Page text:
It’s not all roses round the door.  You may come across the occasional dead lamb in a field.  Farmers sometimes shoot foxes and rabbits might chomp their way through your veg patch.  Mole catchers string their victims’ bodies on wires … no, seriously  – just don’t ask me why!  And petrol is more expensive in rural areas, as are other things.


  1. Consider your future needs before taking the plunge.

Are you likely to need regular visits to a doctor in the next few years?   Will you still be able/want to drive?  Is there a bus service? How far is the nearest supermarket or school, and will you be able to get there in bad weather? See tip no.1.


  1. Friends matter but don’t expect to make them overnight.

There are no shortcuts and you can’t force it; it takes time and effort.


  1. The local community is crucial so get stuck in with it.

Unless you have people queuing up to be friends on your arrival, join the local bee-keeping club, wine circle or scuba diving club – whatever floats your particular boat, so long as you’re getting out there and meeting like-minded people.


  1. Support local events.

Help out with well-dressings, flower festivals, and fund raising events.  God knows what my offering for the flower festival will look like but it’ll be fun doing it.  If you’re completely cack-handed, turn up in person to buy cakes, second hand goods, and offer support of the pecuniary kind. Read more here


  1. Avoid rocking the boat.

On Twitter recently, there was the story of a farmer whose new neighbours kept lodging official complaints about the smells emanating from his farm.  I mean, seriously?!  You don’t want everyone thinking you’re the neighbour from hell – make sure you know what you’re letting yourself in for before taking the plunge (see tip no.1).


  1. The country is a working place.

Farms do smell, and are noisy at times (tip no.1 again!).  Livestock represent a huge investment of time and money so treat cattle with respect and keep dogs on leads round sheep.  Ask visitors to park considerately; at the May Market, one visitor double-parked and caused chaos because farm traffic couldn’t get through.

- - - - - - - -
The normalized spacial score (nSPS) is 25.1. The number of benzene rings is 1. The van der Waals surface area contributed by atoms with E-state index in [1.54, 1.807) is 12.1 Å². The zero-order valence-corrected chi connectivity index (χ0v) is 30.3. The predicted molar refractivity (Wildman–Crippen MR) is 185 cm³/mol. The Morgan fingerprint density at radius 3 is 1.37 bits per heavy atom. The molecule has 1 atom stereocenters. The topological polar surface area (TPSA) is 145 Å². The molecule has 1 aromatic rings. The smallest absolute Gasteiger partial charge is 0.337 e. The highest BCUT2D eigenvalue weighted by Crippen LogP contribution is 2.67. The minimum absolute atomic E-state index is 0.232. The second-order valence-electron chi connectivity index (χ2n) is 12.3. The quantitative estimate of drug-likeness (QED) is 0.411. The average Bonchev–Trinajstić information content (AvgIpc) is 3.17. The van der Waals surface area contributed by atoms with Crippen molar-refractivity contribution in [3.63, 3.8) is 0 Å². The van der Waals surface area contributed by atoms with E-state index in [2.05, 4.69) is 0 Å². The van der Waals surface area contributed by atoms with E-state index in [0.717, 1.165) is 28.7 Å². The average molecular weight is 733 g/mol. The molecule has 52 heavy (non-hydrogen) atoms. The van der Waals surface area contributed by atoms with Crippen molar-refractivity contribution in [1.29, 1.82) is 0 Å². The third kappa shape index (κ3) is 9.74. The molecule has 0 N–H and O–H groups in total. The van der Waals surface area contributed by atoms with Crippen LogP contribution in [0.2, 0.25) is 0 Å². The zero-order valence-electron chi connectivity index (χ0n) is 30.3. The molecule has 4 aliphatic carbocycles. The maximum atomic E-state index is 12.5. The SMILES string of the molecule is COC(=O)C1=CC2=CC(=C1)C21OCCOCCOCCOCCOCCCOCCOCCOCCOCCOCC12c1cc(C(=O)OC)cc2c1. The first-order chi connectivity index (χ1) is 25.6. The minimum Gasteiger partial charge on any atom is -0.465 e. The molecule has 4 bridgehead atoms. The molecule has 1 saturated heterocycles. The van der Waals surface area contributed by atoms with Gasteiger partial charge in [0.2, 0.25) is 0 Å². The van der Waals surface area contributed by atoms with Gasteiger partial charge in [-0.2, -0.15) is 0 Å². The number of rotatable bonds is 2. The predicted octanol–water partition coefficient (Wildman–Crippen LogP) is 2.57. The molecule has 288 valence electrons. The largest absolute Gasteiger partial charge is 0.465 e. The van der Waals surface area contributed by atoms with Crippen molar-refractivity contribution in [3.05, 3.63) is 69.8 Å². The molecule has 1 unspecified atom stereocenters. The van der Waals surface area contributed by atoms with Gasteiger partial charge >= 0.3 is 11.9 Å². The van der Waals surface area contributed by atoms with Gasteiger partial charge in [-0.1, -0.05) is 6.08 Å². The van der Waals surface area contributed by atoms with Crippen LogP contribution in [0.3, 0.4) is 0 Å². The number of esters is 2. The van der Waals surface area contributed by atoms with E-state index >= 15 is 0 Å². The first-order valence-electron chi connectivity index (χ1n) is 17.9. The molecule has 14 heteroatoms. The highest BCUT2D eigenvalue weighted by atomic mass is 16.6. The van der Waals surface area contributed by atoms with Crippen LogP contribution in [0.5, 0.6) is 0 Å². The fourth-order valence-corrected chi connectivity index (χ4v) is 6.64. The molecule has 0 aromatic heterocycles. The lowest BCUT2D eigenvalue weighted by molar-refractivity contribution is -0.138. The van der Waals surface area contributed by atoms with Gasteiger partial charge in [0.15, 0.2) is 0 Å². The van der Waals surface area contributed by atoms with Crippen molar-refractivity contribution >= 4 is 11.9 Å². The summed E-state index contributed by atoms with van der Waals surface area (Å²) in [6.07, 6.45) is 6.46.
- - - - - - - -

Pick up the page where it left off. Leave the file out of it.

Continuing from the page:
1. Chickens make great pets!

They’re no trouble to look after and just need a balanced food, fresh water, and a clean, safe place to sleep and lay their eggs.  With their funny ways and their little puk-puk noises, they’re so endearing.  Those amazing eggs are just a fantastic bonus.  Read more here


  1. The great outdoors is fabulous for your physical and emotional wellbeing.

I can practically feel tension and stress sliding off my shoulders when I’m on the allotment.  When I’m digging and pulling weeds I don’t think about work. At all.  Get your name on the allotment waiting list – you might get lucky like I did!  Read all about it here


  1. Weather is king.

In a farming community it really does rule everything that goes on.  In good weather, silaging might go on til 10pm. In the snow we had early in the year, I couldn’t get to work, but had to defreeze the hens’ water every couple of hours (and we’re back to tip no.1!).  Follow the link to read more


This boils down to tip no.1 – being realistic and doing your homework.  If you’ve done that, and you’re convinced the country is the place for you, go for it.  It’s an amazing place to live – good luck!


I’m always a bit excited when someone reads my posts!  Please leave a comment using the ‘comment’ button below – woohoo!